Circa 1710 - 1730 French or Italian silk brocaded lampas in a "Lace pattern"

(Italy, 18th Century)

Circa 1710 - 1730 French or Italian silk brocaded lampas in a "Lace pattern"
164 Windy Row
Peterborough, NH, 03458
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Circa 1710 - 1730 French or Italian silk brocaded lampas in a "Lace pattern"

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A French or Italian 1710 - 30 silk and silver metal brocaded lampas cover with symmetrical patterns of flower and leaves on a melon/orange silk ground. Patterns such as these were typically nicknamed “lace patterns” for they generally included areas of small scale diaper ornament that were creamy white in color and formed of bands and ribbons reminiscent of lace trimmings. Edged in a creamy white silk trim and fully lined with a coordinating green silk.

WIDTH: 66 in | HEIGHT: 70 in

Origin Italy
Category Textiles
Circa1710 - 1730
Period 18th Century
Style Unspecified
ConditionVery good

Shipping Estimate: $150 | FedEx

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CONDITION: Large water stain and two red stains along the silk trim and light fade along up left corner as facing it. NEVER dry clean pieces such as these as it will ruin them. These can be easily cleaned through the Chicago Conversancy an art conservator.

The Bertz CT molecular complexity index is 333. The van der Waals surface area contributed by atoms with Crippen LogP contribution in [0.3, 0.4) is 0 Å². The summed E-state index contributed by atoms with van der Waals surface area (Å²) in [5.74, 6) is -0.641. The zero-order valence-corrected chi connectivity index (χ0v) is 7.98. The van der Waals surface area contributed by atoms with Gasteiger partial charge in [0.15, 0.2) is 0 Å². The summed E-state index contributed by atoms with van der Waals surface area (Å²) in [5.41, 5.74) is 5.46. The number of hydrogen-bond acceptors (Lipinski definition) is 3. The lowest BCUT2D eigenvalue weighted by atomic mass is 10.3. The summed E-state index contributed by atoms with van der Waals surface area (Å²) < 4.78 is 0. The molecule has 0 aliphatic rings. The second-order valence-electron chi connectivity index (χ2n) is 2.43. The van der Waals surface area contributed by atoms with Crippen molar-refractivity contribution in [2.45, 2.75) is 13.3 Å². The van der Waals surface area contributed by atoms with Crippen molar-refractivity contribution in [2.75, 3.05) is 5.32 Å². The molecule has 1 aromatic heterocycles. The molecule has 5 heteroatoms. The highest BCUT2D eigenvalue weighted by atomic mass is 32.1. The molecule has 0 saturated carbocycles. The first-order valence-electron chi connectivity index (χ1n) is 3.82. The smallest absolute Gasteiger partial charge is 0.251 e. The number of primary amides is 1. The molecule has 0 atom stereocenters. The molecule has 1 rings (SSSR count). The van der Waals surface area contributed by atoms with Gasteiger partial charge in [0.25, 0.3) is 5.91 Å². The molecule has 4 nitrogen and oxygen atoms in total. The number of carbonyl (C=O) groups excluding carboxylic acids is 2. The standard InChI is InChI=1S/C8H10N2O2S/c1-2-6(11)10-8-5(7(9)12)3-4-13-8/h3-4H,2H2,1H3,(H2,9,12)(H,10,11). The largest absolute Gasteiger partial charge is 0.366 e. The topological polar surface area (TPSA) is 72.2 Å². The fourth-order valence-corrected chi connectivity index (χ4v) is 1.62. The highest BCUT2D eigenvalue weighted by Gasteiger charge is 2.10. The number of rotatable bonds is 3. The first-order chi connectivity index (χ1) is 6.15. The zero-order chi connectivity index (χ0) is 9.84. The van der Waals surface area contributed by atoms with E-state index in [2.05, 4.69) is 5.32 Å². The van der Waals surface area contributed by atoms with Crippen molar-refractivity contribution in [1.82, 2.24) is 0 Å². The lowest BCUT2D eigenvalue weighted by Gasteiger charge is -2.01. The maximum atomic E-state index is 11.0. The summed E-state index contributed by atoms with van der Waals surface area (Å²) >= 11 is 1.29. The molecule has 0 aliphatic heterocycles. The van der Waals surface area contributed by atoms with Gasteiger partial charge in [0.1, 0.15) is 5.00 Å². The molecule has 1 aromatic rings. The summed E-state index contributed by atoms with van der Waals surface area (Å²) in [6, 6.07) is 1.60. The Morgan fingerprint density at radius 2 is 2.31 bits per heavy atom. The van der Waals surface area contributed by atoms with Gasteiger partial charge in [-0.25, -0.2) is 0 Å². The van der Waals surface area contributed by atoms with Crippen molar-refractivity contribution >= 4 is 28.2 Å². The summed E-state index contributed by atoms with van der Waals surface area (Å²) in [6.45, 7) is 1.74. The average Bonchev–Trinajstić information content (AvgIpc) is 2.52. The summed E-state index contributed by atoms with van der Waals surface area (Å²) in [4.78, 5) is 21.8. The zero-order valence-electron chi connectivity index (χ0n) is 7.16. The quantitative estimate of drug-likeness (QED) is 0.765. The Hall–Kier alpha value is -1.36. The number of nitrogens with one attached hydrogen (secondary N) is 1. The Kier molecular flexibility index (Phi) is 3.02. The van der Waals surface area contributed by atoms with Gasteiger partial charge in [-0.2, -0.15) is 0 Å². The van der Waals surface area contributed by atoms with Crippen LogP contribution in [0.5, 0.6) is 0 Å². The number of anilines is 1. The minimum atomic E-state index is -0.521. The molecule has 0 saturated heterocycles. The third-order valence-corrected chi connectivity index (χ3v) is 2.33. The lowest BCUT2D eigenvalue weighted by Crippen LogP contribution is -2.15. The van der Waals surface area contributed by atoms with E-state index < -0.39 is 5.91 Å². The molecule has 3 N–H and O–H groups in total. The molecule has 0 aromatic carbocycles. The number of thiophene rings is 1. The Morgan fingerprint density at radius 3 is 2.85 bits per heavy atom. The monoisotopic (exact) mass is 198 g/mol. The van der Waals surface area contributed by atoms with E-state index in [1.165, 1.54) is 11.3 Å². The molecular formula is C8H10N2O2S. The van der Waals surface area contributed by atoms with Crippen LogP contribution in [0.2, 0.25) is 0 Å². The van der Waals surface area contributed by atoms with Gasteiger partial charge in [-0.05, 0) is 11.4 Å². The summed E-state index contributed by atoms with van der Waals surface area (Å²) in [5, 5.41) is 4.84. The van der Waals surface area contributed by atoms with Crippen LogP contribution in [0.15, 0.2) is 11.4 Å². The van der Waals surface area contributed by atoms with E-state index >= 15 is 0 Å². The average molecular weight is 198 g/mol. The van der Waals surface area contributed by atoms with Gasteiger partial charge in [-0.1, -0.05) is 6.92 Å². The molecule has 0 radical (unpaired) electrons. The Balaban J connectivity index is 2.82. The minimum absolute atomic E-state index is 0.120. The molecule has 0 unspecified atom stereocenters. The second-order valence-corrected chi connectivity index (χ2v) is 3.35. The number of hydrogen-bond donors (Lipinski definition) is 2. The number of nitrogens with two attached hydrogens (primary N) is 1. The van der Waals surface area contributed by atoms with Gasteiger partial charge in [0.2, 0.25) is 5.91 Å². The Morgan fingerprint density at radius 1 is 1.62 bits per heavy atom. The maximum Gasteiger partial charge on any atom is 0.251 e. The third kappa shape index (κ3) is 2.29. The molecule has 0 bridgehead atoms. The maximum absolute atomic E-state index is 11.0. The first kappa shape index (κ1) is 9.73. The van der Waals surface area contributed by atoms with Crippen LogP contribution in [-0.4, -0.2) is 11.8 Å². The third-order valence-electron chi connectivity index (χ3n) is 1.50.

THB REF: 1382619476 DEALER REF: 10S07


"“With their luxuriant patterns and pleasing symmetry, so-called lace pattern silks of the early eighteenth century were used for sumptuous fashions and furnishings throughout Europe. Peaking in popularity in the 1720s, lace pattern brocades underscore a significant design exchange between two important French industries. Silks of this type are characterized by areas of delicate diaper patterning and fillings that typically resemble lace or net. It may appear that silk weavers derived their designs from pieces of lace; however, it was in fact the brocades that inspired the lace makers of the day. Though independently creative, lace manufacturers kept abreast of stylistic developments in related fields—within the detailed, mesh-like silk patterns of this brief period, designers saw great potential for new types of intricacies in their laces.” "